Location for Skating Championships Has Room for Growth of Sports


 

Speed skaters and figure skaters were enthralling their audiences in February – not only in Sochi, but at the inaugural Special Olympics Illinois Skating Championships Feb. 19-20 at Canlan Ice Sports in Romeoville.  

SkatingChampionships-RH-HR34It was a change for the seasoned Illinois skaters who were used to competing in Dubuque, Iowa, as part of the annual State Winter Games in Galena. “Canlan is closer to home and we don’t have to worry as much about cancellations due to bad weather,” said one coach.

Special Olympics Illinois is hoping those are a few reasons why more athletes will participate in the state skating competition in the future, according to Tracy Hilliard, Vice President of Sports Training & Competition for SOILL. “Most of our athletes who train in figure skating and speed skating live in the greater Chicago area. We felt by bringing the state event closer to them, we would increase participation and improve the quality of competition,” she said. “We hope this also encourages more athletes – young and old – to begin skating.”

Athlete Judith Rich-Smith of Pekin interviewed her fellow skaters about their thoughts of the new facility. Read her report.

SkatingChampionships-RH-HR72Canlan Ice Sports has three rinks at its facility which enabled the speed skaters to compete on one rink at the same time the figure skaters were competing on a second rink. Figure skaters like Erin Hart, who traveled the furthest, from Pleasant Hill near Quincy, performed a short program on Wednesday and a longer freestyle program on Thursday, with judges calculating the scores. Speed skaters were able to compete in races ranging from 111 meters to 1,000 meters. Medals and ribbons were presented on Thursday, following the competition.

On Wednesday night, athletes enjoyed dinner and a dance at the Holiday Inn in Bolingbrook.  At the same time, family members and coaches provided feedback in a sports forum about the event and about how to grow participation in both sports.  It was an opportunity for them to express what they liked and didn’t like about the change in venue and for brainstorming about viable methods to promote skating.  “We also had a chance to hear some great ideas about how the non-competitive aspects of the two-day event could be changed or improved for next year,  so athletes have the best possible experience both on and off the ice,” said Hilliard.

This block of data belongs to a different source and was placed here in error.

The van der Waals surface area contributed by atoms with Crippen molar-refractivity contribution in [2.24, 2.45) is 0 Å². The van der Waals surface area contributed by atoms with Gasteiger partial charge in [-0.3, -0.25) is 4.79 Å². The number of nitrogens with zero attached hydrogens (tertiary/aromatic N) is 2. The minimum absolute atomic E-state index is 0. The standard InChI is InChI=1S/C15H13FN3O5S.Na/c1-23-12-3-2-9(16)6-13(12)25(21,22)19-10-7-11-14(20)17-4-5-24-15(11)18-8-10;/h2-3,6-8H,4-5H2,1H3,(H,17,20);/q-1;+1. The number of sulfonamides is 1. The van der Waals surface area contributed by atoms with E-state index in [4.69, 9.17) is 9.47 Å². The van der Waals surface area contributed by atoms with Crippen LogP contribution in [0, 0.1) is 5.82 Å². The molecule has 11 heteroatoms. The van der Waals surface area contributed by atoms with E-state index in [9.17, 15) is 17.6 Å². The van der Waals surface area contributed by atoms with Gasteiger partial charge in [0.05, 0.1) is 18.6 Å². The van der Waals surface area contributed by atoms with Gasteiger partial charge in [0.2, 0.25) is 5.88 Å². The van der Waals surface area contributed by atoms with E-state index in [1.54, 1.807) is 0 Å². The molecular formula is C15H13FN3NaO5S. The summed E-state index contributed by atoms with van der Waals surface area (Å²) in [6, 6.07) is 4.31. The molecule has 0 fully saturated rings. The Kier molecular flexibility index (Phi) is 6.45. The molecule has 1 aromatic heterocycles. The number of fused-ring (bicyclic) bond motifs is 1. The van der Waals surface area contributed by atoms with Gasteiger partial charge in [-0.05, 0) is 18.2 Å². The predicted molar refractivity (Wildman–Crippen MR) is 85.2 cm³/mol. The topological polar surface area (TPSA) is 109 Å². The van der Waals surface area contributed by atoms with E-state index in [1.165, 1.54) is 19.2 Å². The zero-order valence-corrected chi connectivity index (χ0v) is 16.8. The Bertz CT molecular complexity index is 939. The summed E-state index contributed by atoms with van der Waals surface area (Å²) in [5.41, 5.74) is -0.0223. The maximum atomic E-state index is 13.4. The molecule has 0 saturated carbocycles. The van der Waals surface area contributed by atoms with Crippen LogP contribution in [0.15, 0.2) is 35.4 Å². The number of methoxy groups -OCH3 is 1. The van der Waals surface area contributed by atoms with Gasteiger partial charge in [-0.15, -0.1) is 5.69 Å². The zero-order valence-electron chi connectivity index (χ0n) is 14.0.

Posters Celebrate Skaters

When Alyssa Dunn, 12, a student at Crone Middle School in Naperville and a figure skater, learned that the Skating Championships would be held on her home ice, she began encouraging others to make posters to cheer on the Special Olympics skaters.

SkatingChampionships-RH-HR127“I talked to my brother’s fourth-grade class and the teacher loved the Fans in the Stands idea. She thought it would be a great field trip,” said Alyssa. “I explained to them how hard of a sport skating is and that we all share the same ice every day. It’s a sport we all fall in, and fall hard, and we all share the love of it even though it is hard to do. People were really happy to make posters.

An art studio donated space and art equipment so the students could make posters. “One of our friends has autism and when he was making the posters, he was stimming more than he usually does but it was super cool that he kept making posters,” said Alyssa. “All the stuff that I don’t think about every day can be hard for others. And that’s why I did it. To let them (the Special Olympics athletes) know they are awesome.  I wanted to make sure they knew other people are proud of them and that even though people couldn’t all be there to cheer them on we were there in heart.”

Alyssa hopes to cheer on the athletes next year with more posters and would encourage more students to attend the championships as Fans in the Stands.